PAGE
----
Somewhere among all the picture books and storybooks that my girls had when they were younger is one called "Five Minutes' Peace." It's about an elephant mother (Mrs. Large) who brews herself a cup of tea and heads off to luxuriate in a warm bath. But no matter how desperately she tries, she can't escape the demands of her little Larges, each of whom is more cunning than the next in disturbing what she needs most in the world--five minutes' peace.
And so it goes with each of us as well. At home, on the road and at work, our senses are constantly being assaulted. If it's not the demands of a spouse, a friend, a child, a co-worker or drivers on the road, then it's the discordant clang of talk radio, television, billboards, traffic or construction. Someone or something is always there to intrude.
So ubiquitous are these intrusions that most of us aren't even fully aware of them anymore. Our bodies and minds have accommodated the onslaught through a process that psychologists call sensory adaptation. In essence, we become kind of numb to the pain. But conscious of it or not, we're still in pain, and the pain still takes its toll.
At least half a dozen times in the last year I've heard friends comment, "I'm so burned out. I just feel like I can't give to anybody anymore."
Words of desperation. They indicate that these men and women, like millions of others, have been defeated by the assault. By not giving themselves frequent vacations from the blare, they left themselves vulnerable to its cumulative effects. And like it or not, they're now forced by burnout to do what they didn't do all along: recharge their batteries.
A better approach is to not wait until the problem becomes acute. But how?
In a perfect world, everyone would be able to get away to a spiritual center for a periodic silent retreat (though in a perfect world we wouldn't have to). In fact, not until you actually go to a place where voices and media are forbidden do you realize how loud the usual cacophony in our lives is. The times I've spent days in absolute silence, communing with my thoughts and the sounds of nature, have been utterly rejuvenating.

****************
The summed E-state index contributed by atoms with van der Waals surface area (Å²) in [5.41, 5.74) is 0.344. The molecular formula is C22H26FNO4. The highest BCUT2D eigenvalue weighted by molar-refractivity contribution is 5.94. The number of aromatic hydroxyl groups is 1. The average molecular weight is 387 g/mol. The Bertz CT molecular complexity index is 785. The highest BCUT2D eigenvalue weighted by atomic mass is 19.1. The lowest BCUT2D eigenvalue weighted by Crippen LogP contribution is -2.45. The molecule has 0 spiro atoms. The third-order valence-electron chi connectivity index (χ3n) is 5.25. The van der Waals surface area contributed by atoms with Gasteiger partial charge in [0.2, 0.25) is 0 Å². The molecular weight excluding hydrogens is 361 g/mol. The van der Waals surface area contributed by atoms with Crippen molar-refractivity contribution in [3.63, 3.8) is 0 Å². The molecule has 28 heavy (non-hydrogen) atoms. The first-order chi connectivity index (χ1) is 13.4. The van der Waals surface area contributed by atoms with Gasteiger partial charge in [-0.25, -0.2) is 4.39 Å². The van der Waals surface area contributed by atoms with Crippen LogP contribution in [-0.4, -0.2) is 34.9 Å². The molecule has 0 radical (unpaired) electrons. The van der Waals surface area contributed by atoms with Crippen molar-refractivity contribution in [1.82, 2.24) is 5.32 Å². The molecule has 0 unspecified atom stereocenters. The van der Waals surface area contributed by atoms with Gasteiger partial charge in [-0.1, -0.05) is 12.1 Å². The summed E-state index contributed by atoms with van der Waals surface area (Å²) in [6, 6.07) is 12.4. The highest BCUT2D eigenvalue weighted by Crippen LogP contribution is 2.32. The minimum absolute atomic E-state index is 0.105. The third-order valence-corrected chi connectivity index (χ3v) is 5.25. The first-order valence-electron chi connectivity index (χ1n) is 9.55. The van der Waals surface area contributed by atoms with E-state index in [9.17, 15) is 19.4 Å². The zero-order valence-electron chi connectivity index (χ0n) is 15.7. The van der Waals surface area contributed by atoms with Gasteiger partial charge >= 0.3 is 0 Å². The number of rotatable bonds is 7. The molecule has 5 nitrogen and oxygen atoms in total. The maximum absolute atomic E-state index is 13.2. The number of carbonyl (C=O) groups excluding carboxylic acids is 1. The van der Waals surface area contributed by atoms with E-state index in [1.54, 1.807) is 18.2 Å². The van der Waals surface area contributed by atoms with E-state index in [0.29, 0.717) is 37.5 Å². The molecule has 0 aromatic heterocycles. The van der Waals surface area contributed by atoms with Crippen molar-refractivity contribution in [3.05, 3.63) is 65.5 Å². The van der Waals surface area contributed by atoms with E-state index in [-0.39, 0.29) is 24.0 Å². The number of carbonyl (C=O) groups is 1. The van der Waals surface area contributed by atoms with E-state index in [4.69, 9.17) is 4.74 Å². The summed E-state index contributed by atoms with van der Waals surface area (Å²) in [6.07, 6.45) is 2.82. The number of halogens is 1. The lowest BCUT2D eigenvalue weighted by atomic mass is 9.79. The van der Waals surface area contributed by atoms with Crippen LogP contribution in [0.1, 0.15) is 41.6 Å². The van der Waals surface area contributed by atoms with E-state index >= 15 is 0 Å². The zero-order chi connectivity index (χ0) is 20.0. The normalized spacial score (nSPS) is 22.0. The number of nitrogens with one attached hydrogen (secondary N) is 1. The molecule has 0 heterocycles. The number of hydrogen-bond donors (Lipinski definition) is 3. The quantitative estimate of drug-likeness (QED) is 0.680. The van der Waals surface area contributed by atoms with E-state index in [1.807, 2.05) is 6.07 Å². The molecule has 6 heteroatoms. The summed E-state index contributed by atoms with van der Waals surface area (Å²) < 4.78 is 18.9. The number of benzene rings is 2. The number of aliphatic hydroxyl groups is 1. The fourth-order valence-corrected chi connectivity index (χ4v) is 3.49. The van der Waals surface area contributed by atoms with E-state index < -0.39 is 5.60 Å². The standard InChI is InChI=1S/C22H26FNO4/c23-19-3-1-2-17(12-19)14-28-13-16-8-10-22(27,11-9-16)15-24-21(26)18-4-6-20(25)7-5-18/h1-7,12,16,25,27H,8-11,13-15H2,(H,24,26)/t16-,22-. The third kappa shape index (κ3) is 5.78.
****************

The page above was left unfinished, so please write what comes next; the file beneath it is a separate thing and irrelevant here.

Able to move at a slower, more natural rhythm without having to worry about verbal communication, I found myself experiencing the simple joys of living. Even eating, in a dining hall with others who are similarly practicing silence, I seemed to chew my food with additional care, and was more attentive to its tastes and textures. Every activity--reading, walking, bathing--was performed with greater mindfulness. By that I mean the awareness of this specific moment, the here and now, as the place deserving of my complete presence. What bliss.
Alas, five days of silence every month or two isn't very realistic for most of us. But neither is a daily solitary walk on the beach or in the woods.
A more pragmatic antidote to the pace and noise of daily living is to create your own peace through meditation.
Dozens of studies conducted by renowned universities have concluded, time and again, that meditation is an effective method of reducing or even eliminating the physical consequences of stress. Practiced regularly, meditation lowers heart and respiratory rates, and strengthens the immune system. It can improve diabetes and arthritis, anxiety and depression, migraines and obsessive-compulsiveness, as well as many other disorders.
For many, the word meditation conjures up images of Buddhist monks sitting with their legs crossed in a painful yoga position, motionless for days at a time. But meditation doesn't have to be exotic to be effective. Personally, I derive immense benefits from 15 or 20 minutes a day of simply trying to focus my attention. Sometimes I sit cross-legged, sometimes on my knees, often in a chair--but always in a place that's as quiet as I can make it.
I begin by closing my eyes and taking a few deep breaths, slowly in and out through the nose, to initiate the relaxation process. Then I actually focus my attention on my breathing--on the air going in and out, on the places in my body that the air touches. Every few seconds my attention will wander, led astray by a thought. As soon as I become aware of that, I gently try to refocus on the breathing. Even after as few as 15 minutes, when I open my eyes I'm noticeably calmer, more ready to face the day's challenges.
There are, of course, numerous other methods of meditation. Some people focus their attention on, say, the point of contact between their hands; others stare at fixed objects or on geometrically symbolic designs called mandalas; still others repeat specific sounds called mantras. What all these methods have in common is the goal of mindfulness. After you've achieved mindfulness, even for just a few moments, you'll understand why it's so important. Living in the here and now, as opposed to the there and then, which is where we spend most of our time, feels pretty wonderful.
Better still, mindfulness is a movable feast. It can go where you go. So even as the hubbub and discord continue on all sides, you can remain an island of sanity by creating your own five minutes of peace.
Copyright 1998 by Kathy Smith
* Kathy Smith's fitness column appears weekly in Health. Reader questions are welcome and can be sent to Kathy Smith, Health, Los Angeles Times, Times Mirror Square, Los Angeles, CA 90053. If your question is selected, you will receive a free copy of her book "Getting Better All the Time." Please include your name, address and a daytime phone number with your question.